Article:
Our species, the author affirms, is a “family of amnesiacs.” We have not only forgotten “the language of bodies, of body on body, wind on snow, rain on trees, wave on stone . . . dream, gesture, symbol, memory,” but we contrive to actively repress and silence it. A moment of interspecies communication, when environmental activist Derrick Jensen, told a coyote to stop killing his chicken and was listened to, put him on a new trail: Humans are not the only ones who have language. Nature herself is full of words. We merely need to learn to listen and hear.
This passionate and ruthlessly honest book comes from the author’s rich experience, and with superb skill he weaves an electric tapestry from threads of autobiographical reflection and philosophical rumination.
A Language Older Than Words is a broad-based indictment of our alienated, self-indulgent, and destructive postmodern lifestyle, which finds ever new excuses for its fundamental insanity. Jensen doesn’t mince his words or paint a pretty picture. He talks about all those things our civilization likes to avoid, as if by an unspoken consensus taboo—from war, genocide, violence, the arms race, coercive education, punitive justice, and environmental devastation to sexual abuse, death, defecation, and not least his own childhood abuse at the hands of his alcoholic father. He invites the reader to think and especially to feel along with him. In this regard, I found Jensen’s vivid descriptions of slaughtering his own meat disturbing. Yet, as a vegetarian, I must applaud him for his integrity in not buying prepackaged meat.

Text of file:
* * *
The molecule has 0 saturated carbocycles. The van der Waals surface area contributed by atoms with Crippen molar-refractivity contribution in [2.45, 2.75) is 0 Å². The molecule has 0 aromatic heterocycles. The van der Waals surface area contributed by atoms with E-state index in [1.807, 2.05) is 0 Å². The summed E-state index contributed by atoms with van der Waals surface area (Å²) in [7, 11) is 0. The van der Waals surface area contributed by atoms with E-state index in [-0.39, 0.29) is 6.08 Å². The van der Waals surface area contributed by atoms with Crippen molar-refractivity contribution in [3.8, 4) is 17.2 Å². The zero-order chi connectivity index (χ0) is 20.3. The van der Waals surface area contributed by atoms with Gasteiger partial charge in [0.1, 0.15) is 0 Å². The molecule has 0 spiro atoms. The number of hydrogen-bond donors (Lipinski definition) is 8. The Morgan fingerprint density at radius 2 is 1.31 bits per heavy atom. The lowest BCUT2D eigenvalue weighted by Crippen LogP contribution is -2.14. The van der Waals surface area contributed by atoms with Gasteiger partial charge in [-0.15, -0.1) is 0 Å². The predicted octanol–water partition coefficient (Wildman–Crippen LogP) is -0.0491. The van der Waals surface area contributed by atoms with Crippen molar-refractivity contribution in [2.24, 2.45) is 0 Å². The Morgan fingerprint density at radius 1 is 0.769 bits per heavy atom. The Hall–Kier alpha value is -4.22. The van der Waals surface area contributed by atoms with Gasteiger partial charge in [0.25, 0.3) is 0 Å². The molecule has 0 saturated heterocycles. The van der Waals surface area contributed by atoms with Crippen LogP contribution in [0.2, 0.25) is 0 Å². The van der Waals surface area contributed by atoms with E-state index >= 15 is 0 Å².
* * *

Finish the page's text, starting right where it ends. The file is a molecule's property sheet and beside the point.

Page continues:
Jensen clearly means to provoke and shock, and still he wonders whether “the language is raw enough.” I for one think the book’s language is incredibly efficient, and the author’s fine lyrical style allows one to stay connected to his strong message, without caving in prematurely. If you care—or should I say dare?—to read this book from beginning to end, you will be deeply affected and hopefully changed by it.
This is undoubtedly one of the most powerful works I have ever read.